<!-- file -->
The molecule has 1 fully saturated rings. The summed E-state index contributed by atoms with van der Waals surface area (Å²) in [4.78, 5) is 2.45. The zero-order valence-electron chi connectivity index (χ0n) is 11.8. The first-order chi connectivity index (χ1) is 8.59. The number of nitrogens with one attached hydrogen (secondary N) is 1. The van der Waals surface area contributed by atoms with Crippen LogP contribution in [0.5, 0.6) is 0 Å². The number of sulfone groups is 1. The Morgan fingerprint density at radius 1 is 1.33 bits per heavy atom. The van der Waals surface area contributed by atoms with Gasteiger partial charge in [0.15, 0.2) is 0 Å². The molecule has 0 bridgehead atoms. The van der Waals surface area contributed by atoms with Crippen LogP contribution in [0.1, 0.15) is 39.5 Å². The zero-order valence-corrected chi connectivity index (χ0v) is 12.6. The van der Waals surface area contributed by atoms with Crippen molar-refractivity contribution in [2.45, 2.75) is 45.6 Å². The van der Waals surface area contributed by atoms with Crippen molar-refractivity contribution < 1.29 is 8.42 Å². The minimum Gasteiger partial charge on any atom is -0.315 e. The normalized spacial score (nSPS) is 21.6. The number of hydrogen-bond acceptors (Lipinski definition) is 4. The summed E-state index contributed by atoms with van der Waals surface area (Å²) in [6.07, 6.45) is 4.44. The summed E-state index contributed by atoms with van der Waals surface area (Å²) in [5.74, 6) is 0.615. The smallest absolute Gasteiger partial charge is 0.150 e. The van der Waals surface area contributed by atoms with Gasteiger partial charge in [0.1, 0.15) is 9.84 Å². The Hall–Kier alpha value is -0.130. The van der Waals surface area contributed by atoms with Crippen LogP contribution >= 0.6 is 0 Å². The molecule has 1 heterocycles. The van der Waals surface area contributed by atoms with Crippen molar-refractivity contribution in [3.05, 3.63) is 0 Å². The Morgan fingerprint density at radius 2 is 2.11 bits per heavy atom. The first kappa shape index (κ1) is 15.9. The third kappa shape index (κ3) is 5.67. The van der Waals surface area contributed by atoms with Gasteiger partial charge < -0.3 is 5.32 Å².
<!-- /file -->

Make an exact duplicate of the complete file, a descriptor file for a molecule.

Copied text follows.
The molecule has 1 fully saturated rings. The summed E-state index contributed by atoms with van der Waals surface area (Å²) in [4.78, 5) is 2.45. The zero-order valence-electron chi connectivity index (χ0n) is 11.8. The first-order chi connectivity index (χ1) is 8.59. The number of nitrogens with one attached hydrogen (secondary N) is 1. The van der Waals surface area contributed by atoms with Crippen LogP contribution in [0.5, 0.6) is 0 Å². The number of sulfone groups is 1. The Morgan fingerprint density at radius 1 is 1.33 bits per heavy atom. The van der Waals surface area contributed by atoms with Gasteiger partial charge in [0.15, 0.2) is 0 Å². The molecule has 0 bridgehead atoms. The van der Waals surface area contributed by atoms with Crippen LogP contribution in [0.1, 0.15) is 39.5 Å². The zero-order valence-corrected chi connectivity index (χ0v) is 12.6. The van der Waals surface area contributed by atoms with Crippen molar-refractivity contribution in [2.45, 2.75) is 45.6 Å². The van der Waals surface area contributed by atoms with Crippen molar-refractivity contribution < 1.29 is 8.42 Å². The minimum Gasteiger partial charge on any atom is -0.315 e. The normalized spacial score (nSPS) is 21.6. The number of hydrogen-bond acceptors (Lipinski definition) is 4. The summed E-state index contributed by atoms with van der Waals surface area (Å²) in [6.07, 6.45) is 4.44. The summed E-state index contributed by atoms with van der Waals surface area (Å²) in [5.74, 6) is 0.615. The smallest absolute Gasteiger partial charge is 0.150 e. The van der Waals surface area contributed by atoms with Gasteiger partial charge in [0.1, 0.15) is 9.84 Å². The Hall–Kier alpha value is -0.130. The van der Waals surface area contributed by atoms with Crippen LogP contribution >= 0.6 is 0 Å². The molecule has 1 heterocycles. The van der Waals surface area contributed by atoms with Crippen molar-refractivity contribution in [3.05, 3.63) is 0 Å². The Morgan fingerprint density at radius 2 is 2.11 bits per heavy atom. The first kappa shape index (κ1) is 15.9. The third kappa shape index (κ3) is 5.67. The van der Waals surface area contributed by atoms with Gasteiger partial charge < -0.3 is 5.32 Å².